A chunk of my disposable income in 2019 went toward buying V-bucks—or virtual money—which my then-eight-year-old used to buy various “skins” or identities for Fortnite. To those who don’t know, Fortnite is that shriek-inducing online video game cursed by parents and beloved by 8+ players all over the world.
Of the slew of multi-colored, multi-gadgeted virtual killers my son was enamored with, he loved Flapjackie best. She appears to be mostly human. She wears a translucent, pearl-blue mask that matches her jacket. Flopping above her head are red bunny ears. Her description reads like any nebulous and intriguing Instagram bio: loves pancakes almost as much as victory.
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She is also the least likely choice for my son, who still sleeps wearing an “I Love My Daddy Lots” t-shirt and still drinks a plastic thimbleful of Cherifer every morning. But when he enters a raging virtual warzone, Flapjackie is his favorite skin.
My son is almost ten years old: he grew up in the decade of which I write, and in which I learned to examine how we represent ourselves online.
It also happens that my husband is a decade older than me. So when I asked for some perspective on what might be the most momentous thing to happen in the last decade, his answer was simple: “Facebook.”
Apart from harvesting our data with or without our knowledge to suit various corporate and political ends, Facebook is also the great disassembler of selves. Thanks to Facebook and other social media platforms, this was the decade I saw myself split into two: a core self and a curated self.
(As I write this, I am wondering if I should post a picture of myself writing this very article, seated as I am in a photogenic café. I contemplate including my coffee in the shot, with its frothy, curlicued heart. For shits and giggles, I might throw in the envy trap of a status known as office of the day—not to be confused with outfit of the day, though similarly-intentioned).
I have shared many things on Facebook. Though the experiences are as various as Fortnite skins, the underlying impetus for posting them is the same: to share something worth mentioning until my timeline grows into a curated collection of milestones, opinions, trivia and news. And this curation goes into a distinct representation of a self.
I was the last person in my group of friends and the first one in my family to set up a Facebook account in 2009—which makes it exactly ten years today that I’ve had a curated social media presence.
I like to think that my curated self is 10 years old. And that my core self is decades older, and that it remains more nebulous and elusive. The two are in talks but it seems like my curated self is the power player. She shares articles from the New Yorker, Pitchfork, Rappler and the Philippine Daily Inquirer. She shares poems by old superstars like Mark Strand, and new superstars like Ocean Vuong. She shares articles she’s written about the Philippines for international festivals.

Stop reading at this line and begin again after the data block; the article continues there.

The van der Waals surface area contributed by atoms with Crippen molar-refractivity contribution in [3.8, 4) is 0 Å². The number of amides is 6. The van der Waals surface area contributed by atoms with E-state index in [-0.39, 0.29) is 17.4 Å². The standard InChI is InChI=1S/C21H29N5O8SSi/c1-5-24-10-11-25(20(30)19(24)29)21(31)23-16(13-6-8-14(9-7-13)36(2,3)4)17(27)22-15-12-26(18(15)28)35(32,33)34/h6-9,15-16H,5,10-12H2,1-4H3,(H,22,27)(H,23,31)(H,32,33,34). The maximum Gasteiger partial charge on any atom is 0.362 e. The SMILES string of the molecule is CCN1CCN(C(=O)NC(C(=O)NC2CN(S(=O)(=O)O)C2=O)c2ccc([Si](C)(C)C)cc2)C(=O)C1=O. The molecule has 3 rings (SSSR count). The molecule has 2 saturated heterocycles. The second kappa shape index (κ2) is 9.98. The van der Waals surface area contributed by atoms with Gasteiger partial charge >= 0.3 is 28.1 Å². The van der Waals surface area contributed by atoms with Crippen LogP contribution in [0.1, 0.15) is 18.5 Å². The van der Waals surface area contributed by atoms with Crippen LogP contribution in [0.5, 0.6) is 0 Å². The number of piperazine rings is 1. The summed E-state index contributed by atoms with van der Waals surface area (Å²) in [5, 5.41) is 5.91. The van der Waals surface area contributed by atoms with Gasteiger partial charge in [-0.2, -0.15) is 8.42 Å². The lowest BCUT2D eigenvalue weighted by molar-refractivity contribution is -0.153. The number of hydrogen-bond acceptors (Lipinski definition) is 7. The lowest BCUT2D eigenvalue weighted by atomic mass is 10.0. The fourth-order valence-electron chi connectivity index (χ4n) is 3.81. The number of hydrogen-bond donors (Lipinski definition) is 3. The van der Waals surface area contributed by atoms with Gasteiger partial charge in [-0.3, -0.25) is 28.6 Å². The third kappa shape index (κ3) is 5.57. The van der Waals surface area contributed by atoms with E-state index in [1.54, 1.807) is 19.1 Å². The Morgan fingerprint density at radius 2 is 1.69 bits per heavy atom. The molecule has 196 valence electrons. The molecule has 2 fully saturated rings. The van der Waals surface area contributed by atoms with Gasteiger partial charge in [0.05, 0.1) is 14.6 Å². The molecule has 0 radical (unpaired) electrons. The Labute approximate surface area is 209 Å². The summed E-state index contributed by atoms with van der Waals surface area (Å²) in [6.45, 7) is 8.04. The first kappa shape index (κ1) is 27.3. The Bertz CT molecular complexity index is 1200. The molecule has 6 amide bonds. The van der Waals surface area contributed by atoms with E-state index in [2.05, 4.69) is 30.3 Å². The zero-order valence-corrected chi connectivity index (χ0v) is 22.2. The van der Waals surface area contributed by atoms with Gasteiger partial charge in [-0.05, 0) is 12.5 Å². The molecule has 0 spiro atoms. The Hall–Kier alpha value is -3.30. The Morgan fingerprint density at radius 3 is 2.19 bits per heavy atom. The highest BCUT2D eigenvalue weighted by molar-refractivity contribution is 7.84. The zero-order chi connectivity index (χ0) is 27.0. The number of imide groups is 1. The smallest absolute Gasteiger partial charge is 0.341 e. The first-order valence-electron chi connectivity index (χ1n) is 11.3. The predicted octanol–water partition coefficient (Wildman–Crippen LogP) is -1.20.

“...my core self is decades older, and that it remains more nebulous and elusive. The two are in talks but it seems like my curated self is the power player.”
There are academics who argue that there’s no such thing as a core self—that the very idea of one is an illusion, and that the negotiations between our online and offline personas define the self in the digital age. But maybe I’m of that old school—I like to think that my curated self is not my core self—the former will not share personal politics or quotidian disdain. Curated self is agreeable. Core self is dangerous. But the more I share on Facebook, the more the line between the core self and the curated self disappears. Over the decade, this divide has diffused into a porous border; as the decade draws to a close, I’m neither one or the other; I’m the indistinct idea of both.
On the other hand, my son believes that Flapjackie will lead him to more victories on Fortnite than any of his other skins. He is intrigued by the fact that the name “Flapjackie” references flapjacks. He thinks she’s cool. He doesn’t think that if he represents himself this way in an online game, he can pull off “cool”; that if his many contenders behind their screens—across many cities, across all the world— know that the player who chooses Flapjackie is cool, they might even warm up to her, and find that they do not want to riddle her with bullets so they can win the game.
He’s too young to think about the optics of representation—he has simply found the right skin. Perhaps at the same time I’ve lost mine, or slipped from mine, metaphorically speaking. For my generation, and my husband’s generation, the digital self is the new self—but for my son, his digital self is part of his real self.
If there’s anything that’s happened in the last decade, it can be claimed that at least one generation lost itself, while another found itself. Whether or not things take another turn, only the next decade really knows. Meanwhile, do I dress tomorrow knowing I’ll take a shot of myself for Facebook, or do I do the dangerous and just dress for myself?